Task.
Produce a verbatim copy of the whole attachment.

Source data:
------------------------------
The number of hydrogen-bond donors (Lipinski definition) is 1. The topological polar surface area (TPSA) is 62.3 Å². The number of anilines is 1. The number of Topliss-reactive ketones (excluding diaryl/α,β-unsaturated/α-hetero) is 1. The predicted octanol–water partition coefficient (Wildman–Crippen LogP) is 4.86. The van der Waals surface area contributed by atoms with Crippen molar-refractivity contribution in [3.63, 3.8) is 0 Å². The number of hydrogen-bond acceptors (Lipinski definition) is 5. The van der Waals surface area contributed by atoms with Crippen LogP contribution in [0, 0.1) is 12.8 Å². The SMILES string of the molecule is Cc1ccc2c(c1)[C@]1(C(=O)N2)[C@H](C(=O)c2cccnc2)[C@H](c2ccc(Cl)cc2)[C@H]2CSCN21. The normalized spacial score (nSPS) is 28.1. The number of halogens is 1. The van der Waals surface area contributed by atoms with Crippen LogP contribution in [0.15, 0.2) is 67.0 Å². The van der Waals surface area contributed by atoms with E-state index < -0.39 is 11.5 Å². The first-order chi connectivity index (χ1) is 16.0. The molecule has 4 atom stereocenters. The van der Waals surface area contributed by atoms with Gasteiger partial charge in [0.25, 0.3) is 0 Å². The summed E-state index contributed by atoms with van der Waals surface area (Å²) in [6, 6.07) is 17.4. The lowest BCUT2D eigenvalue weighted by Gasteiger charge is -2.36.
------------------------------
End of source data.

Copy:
The number of hydrogen-bond donors (Lipinski definition) is 1. The topological polar surface area (TPSA) is 62.3 Å². The number of anilines is 1. The number of Topliss-reactive ketones (excluding diaryl/α,β-unsaturated/α-hetero) is 1. The predicted octanol–water partition coefficient (Wildman–Crippen LogP) is 4.86. The van der Waals surface area contributed by atoms with Crippen molar-refractivity contribution in [3.63, 3.8) is 0 Å². The number of hydrogen-bond acceptors (Lipinski definition) is 5. The van der Waals surface area contributed by atoms with Crippen LogP contribution in [0, 0.1) is 12.8 Å². The SMILES string of the molecule is Cc1ccc2c(c1)[C@]1(C(=O)N2)[C@H](C(=O)c2cccnc2)[C@H](c2ccc(Cl)cc2)[C@H]2CSCN21. The normalized spacial score (nSPS) is 28.1. The number of halogens is 1. The van der Waals surface area contributed by atoms with Crippen LogP contribution in [0.15, 0.2) is 67.0 Å². The van der Waals surface area contributed by atoms with E-state index < -0.39 is 11.5 Å². The first-order chi connectivity index (χ1) is 16.0. The molecule has 4 atom stereocenters. The van der Waals surface area contributed by atoms with Gasteiger partial charge in [0.25, 0.3) is 0 Å². The summed E-state index contributed by atoms with van der Waals surface area (Å²) in [6, 6.07) is 17.4. The lowest BCUT2D eigenvalue weighted by Gasteiger charge is -2.36.